Advertisement and mystery hamburger

Upon boarding, Mike found the atmosphere of the plane that would take him to North Korea very orderly.

“The Tupolev was very clean, with classical music on the soundtrack. Cordial with the passengers, the flight attendants were all women and wore red blazers, white shirts, hair tied and discreet makeup”.

Monitors display North Korean propaganda on board - Personal archive - Personal archive

TV monitors show North Korean propaganda on board

Image: Personal archive

On board monitors, in turn, were shown propaganda-looking videos in favor of the North Korean regime.

“After takeoff, a video started showing children playing happily on the beach and in a garden in North Korea. And then there was a concert by the North Korean group Moranbong, one of Kim Jong-un’s favorite bands that has several patriotic songs about Kim Jong-un himself”, says the Brazilian.

Flight safety instructions and vomit bag - Personal file - Personal file

Flight safety instructions and vomit bag

Image: Personal archive

Mike says the plane was comfortable, but the individual reading lights and the button to call the flight attendants didn’t work.

And at mealtime, passengers were served a mysterious hamburger.

The mysterious hamburger served on board - Personal archive - Personal archive

The mysterious hamburger served on board

Image: Personal archive

“I couldn’t identify what that hamburger was made of. It was two tasteless slices of bread, a single leaf of dark lettuce, about three strands of red cabbage and a cold meat that didn’t taste like anything. or pork. Or a mixture of the remains of both. To help me swallow the hamburger of unidentifiable provenance, I was given a glass of water and plastic cutlery, as well as a wet washcloth, which seemed like a luxury item in that context.”

North Korea seen from the window of the Air Koryo plane - Personal archive - Personal archive

North Korea seen from Air Koryo plane window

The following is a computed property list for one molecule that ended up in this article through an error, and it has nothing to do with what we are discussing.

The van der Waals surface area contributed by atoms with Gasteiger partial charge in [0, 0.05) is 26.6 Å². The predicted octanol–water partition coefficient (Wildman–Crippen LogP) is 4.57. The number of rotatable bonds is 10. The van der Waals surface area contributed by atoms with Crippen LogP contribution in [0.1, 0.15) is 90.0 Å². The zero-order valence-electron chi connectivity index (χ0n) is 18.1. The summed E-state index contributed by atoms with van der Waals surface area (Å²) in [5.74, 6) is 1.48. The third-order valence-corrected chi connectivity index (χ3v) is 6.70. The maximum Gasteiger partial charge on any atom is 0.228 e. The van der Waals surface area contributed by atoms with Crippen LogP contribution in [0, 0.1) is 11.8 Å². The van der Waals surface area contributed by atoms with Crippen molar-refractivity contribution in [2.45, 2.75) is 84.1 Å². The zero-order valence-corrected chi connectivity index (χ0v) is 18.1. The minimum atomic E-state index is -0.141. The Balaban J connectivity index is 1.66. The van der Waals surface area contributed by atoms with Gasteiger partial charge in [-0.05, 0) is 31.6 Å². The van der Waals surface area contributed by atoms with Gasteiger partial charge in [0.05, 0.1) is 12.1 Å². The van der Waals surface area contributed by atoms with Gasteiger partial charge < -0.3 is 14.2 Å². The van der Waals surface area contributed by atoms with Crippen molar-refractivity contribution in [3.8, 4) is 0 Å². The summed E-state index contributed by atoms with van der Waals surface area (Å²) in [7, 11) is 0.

Image: Personal archive

Landing at Pyongyang Airport - Personal archive - Personal archive

Landing at Pyongyang Airport

Image: Personal archive

travel safely

Mike arrived safely in North Korea, where he visited, always guided by a local guide, places that promote the greatness of the Asian country, such as the Great Monument of Mansudae, where there are 20 meters high statues of Kim Il-sung. and Kim Jong-Il, the late North Korean leaders who are, respectively, the grandfather and father of the country’s current ruler, Kim Jong-un.

Mike in North Korea - Personal Archive - Personal Archive

Mike in North Korea: tours are always accompanied by guides

Image: Personal archive

The house where Kim Il-sung would have spent his childhood and a museum dedicated to the Korean War (which displays American weapons captured in the conflict that, in the 1950s, pitted the United States against North Korea) were also part of the tour.

Mike in North Korea - Personal Archive - Personal Archive

Mike in North Korea

Image: Personal archive

On both the outward and return flights, however, the Brazilian did not have the feeling of being on the worst airline on the planet, despite the problems experienced on the trip.

“At no time did I find it justifiable to be classified as the worst airline in the world”, he says.

Most flight attendants in the United States, for example, have a lot to learn about cordiality with North Koreans. And I’ve been in much worse airlines”

At Pyongyang Airport, the plane that took Mike back to China - Personal archive - Personal archive

At Pyongyang Airport, the plane that took Mike back to China

Image: Personal archive

“I’ve flown in Somalia with luggage piled up in the emergency exit row. And in Mozambique, I received my checked luggage soaked in goat’s blood,” he says. “Air Koryo seemed to me to be more organized and safer than many companies out there.”

About Abhishek Pratap

Food maven. Unapologetic travel fanatic. MCU's fan. Infuriatingly humble creator. Award-winning pop culture ninja.